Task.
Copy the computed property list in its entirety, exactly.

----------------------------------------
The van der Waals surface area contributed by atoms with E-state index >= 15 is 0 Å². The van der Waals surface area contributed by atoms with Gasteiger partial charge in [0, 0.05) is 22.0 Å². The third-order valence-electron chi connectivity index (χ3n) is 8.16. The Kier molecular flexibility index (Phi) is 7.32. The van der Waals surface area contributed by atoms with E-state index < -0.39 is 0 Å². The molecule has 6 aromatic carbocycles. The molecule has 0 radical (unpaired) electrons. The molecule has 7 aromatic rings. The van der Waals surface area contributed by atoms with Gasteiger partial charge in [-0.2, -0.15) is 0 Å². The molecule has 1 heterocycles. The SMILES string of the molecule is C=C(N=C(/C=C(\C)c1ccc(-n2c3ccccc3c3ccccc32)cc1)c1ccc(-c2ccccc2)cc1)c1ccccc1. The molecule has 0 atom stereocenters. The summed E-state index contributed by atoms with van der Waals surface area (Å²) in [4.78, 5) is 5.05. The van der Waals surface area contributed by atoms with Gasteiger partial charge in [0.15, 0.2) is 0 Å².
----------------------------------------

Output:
The van der Waals surface area contributed by atoms with E-state index >= 15 is 0 Å². The van der Waals surface area contributed by atoms with Gasteiger partial charge in [0, 0.05) is 22.0 Å². The third-order valence-electron chi connectivity index (χ3n) is 8.16. The Kier molecular flexibility index (Phi) is 7.32. The van der Waals surface area contributed by atoms with E-state index < -0.39 is 0 Å². The molecule has 6 aromatic carbocycles. The molecule has 0 radical (unpaired) electrons. The molecule has 7 aromatic rings. The van der Waals surface area contributed by atoms with Gasteiger partial charge in [-0.2, -0.15) is 0 Å². The molecule has 1 heterocycles. The SMILES string of the molecule is C=C(N=C(/C=C(\C)c1ccc(-n2c3ccccc3c3ccccc32)cc1)c1ccc(-c2ccccc2)cc1)c1ccccc1. The molecule has 0 atom stereocenters. The summed E-state index contributed by atoms with van der Waals surface area (Å²) in [4.78, 5) is 5.05. The van der Waals surface area contributed by atoms with Gasteiger partial charge in [0.15, 0.2) is 0 Å².